In the 1990s, the Communications Assistance for Law Enforcement Act (CALEA) required that telecommunications equipment manufacturers integrate wiretap functions into their technology to enhance the ability of law enforcement to conduct a lawful interception of communication. The act has since been extended to cover broadband Internet, VoIP traffic and even GPS technology.
When used responsibly, it may allow law enforcement agencies to track suspects who are driving when an amber alter is issued. Tesla, for example, has technology that can process video to check for license plates or even photos of other cars, and therefore spot suspects on the move. In California, where a Tesla is estimated to drive by every minute, the police may require the company to cooperate with law enforcement to track criminals and ultimately apprehend them.
Although this may sound like a good use of surveillance technology, some experts fear it can be exploited to unlawfully track individuals, such as political dissidents in countries like Russia or China, or even be used by police to track people without a warrant. This scenario could create a fleet of advanced cars that function as a state surveillance apparatus. In fact, China already has plans to connect driverless cars to the internet and install sensors in roads and traffic lights by 2025.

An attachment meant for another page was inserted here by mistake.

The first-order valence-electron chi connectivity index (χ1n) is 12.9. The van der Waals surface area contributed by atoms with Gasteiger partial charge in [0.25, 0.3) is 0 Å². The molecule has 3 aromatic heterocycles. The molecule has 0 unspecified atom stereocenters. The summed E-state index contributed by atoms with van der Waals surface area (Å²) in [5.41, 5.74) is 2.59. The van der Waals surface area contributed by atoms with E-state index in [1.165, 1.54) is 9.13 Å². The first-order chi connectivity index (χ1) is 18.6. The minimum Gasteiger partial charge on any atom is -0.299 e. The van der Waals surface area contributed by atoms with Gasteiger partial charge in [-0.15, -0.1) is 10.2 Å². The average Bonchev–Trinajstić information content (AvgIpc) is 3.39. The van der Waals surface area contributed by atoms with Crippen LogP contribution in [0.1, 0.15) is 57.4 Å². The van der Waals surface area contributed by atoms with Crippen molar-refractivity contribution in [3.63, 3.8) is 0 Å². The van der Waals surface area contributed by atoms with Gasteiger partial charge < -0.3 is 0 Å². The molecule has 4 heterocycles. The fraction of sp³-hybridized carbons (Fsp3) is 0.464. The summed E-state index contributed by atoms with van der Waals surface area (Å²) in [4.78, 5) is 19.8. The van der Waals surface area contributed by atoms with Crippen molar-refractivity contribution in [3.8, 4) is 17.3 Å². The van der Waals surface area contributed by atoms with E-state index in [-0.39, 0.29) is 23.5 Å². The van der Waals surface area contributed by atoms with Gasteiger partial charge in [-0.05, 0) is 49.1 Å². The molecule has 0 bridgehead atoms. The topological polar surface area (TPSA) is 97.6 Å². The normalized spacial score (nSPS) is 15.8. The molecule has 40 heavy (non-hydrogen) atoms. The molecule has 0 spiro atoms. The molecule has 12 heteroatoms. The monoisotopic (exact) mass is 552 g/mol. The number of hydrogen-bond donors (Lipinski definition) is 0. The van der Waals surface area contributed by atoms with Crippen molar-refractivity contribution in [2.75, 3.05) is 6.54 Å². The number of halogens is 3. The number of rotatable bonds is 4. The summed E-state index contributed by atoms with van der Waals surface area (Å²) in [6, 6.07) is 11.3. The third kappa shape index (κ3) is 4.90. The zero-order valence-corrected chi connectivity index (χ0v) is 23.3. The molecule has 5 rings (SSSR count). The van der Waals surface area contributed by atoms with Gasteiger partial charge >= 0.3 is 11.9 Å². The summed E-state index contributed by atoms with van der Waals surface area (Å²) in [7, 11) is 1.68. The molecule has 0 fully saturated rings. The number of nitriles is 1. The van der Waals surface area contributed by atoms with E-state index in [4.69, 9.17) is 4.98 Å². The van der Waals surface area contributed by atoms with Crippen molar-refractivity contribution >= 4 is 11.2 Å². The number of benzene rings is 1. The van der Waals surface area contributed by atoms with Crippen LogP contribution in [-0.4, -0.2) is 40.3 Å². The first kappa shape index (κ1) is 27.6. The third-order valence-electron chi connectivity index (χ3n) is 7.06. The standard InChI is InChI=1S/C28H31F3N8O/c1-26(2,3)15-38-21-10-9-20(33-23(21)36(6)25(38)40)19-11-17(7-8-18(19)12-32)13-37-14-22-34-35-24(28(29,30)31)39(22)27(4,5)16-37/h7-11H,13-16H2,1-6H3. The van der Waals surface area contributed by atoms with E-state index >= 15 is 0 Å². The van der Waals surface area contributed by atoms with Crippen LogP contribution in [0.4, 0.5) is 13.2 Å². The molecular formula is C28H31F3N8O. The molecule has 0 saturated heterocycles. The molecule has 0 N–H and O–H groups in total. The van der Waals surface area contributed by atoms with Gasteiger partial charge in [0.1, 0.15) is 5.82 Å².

Currently, smart cars, like most IoT devices, monitor your activity, your location, your routes, and your behavior. They listen, record, and transmit user-tracking reports to an array of recipients. Therefore, manufacturers, whose apps run on smart devices, relay that information to ad agencies and other third parties. Ultimately, anyone who can gain access to the data stream is able to monitor, intercept, collect and re-sell individuals’ personal information.
In the US and Europe, smart cars include an event data recorder that registers everything the vehicle is doing, including a person’s driving behavior and patterns, seat belt use, speed, parking locations, etc. Like most systems, it can be hacked and provide access to a particular user. According to Sky News, 89,000 stolen cars in London in 2013 were hacked into electronically, which can result in blackmail, extortion, kidnapping, and accidents.
Even the executive vice president of Ford Jim Farley openly admits, “We know everyone who breaks the law. We know when you’re doing it. We have GPS in your car, so we know what you’re doing.” Perhaps now it’s necessary for consumers to decide whether that’s acceptable or not.